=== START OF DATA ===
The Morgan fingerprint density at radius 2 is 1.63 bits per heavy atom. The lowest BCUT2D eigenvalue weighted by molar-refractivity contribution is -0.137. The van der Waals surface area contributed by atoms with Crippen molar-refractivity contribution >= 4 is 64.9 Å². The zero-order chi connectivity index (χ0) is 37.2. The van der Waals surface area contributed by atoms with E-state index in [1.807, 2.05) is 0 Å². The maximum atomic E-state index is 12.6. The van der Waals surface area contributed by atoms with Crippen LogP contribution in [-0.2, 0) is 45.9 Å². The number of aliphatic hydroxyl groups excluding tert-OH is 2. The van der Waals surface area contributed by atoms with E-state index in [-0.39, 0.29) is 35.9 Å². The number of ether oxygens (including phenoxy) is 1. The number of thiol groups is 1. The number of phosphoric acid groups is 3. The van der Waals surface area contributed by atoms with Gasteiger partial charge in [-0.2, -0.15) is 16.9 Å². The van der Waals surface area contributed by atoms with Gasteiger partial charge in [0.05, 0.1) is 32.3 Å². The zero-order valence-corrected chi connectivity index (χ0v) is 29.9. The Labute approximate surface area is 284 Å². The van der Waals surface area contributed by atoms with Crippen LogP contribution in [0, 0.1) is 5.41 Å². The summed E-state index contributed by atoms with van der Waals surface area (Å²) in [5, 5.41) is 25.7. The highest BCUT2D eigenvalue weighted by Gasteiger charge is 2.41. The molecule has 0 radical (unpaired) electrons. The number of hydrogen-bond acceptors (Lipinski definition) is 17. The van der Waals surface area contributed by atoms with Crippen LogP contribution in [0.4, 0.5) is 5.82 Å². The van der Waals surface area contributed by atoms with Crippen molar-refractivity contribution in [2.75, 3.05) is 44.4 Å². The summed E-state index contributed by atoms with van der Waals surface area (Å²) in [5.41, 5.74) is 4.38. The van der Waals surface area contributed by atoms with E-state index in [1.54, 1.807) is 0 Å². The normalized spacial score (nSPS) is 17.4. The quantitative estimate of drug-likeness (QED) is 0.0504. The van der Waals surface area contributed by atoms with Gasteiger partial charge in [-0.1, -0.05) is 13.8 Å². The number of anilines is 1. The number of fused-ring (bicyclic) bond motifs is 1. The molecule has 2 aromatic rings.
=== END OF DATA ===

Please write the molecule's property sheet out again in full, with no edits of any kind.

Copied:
The Morgan fingerprint density at radius 2 is 1.63 bits per heavy atom. The lowest BCUT2D eigenvalue weighted by molar-refractivity contribution is -0.137. The van der Waals surface area contributed by atoms with Crippen molar-refractivity contribution >= 4 is 64.9 Å². The zero-order chi connectivity index (χ0) is 37.2. The van der Waals surface area contributed by atoms with E-state index in [1.807, 2.05) is 0 Å². The maximum atomic E-state index is 12.6. The van der Waals surface area contributed by atoms with Crippen LogP contribution in [-0.2, 0) is 45.9 Å². The number of aliphatic hydroxyl groups excluding tert-OH is 2. The van der Waals surface area contributed by atoms with E-state index in [-0.39, 0.29) is 35.9 Å². The number of ether oxygens (including phenoxy) is 1. The number of thiol groups is 1. The number of phosphoric acid groups is 3. The van der Waals surface area contributed by atoms with Gasteiger partial charge in [-0.2, -0.15) is 16.9 Å². The van der Waals surface area contributed by atoms with Gasteiger partial charge in [0.05, 0.1) is 32.3 Å². The zero-order valence-corrected chi connectivity index (χ0v) is 29.9. The Labute approximate surface area is 284 Å². The van der Waals surface area contributed by atoms with Crippen LogP contribution in [0, 0.1) is 5.41 Å². The summed E-state index contributed by atoms with van der Waals surface area (Å²) in [5, 5.41) is 25.7. The highest BCUT2D eigenvalue weighted by Gasteiger charge is 2.41. The molecule has 0 radical (unpaired) electrons. The number of hydrogen-bond acceptors (Lipinski definition) is 17. The van der Waals surface area contributed by atoms with Crippen LogP contribution in [0.4, 0.5) is 5.82 Å². The van der Waals surface area contributed by atoms with Crippen molar-refractivity contribution in [2.75, 3.05) is 44.4 Å². The summed E-state index contributed by atoms with van der Waals surface area (Å²) in [5.41, 5.74) is 4.38. The van der Waals surface area contributed by atoms with E-state index in [1.54, 1.807) is 0 Å². The normalized spacial score (nSPS) is 17.4. The quantitative estimate of drug-likeness (QED) is 0.0504. The van der Waals surface area contributed by atoms with Gasteiger partial charge in [-0.1, -0.05) is 13.8 Å². The number of anilines is 1. The number of fused-ring (bicyclic) bond motifs is 1. The molecule has 2 aromatic rings.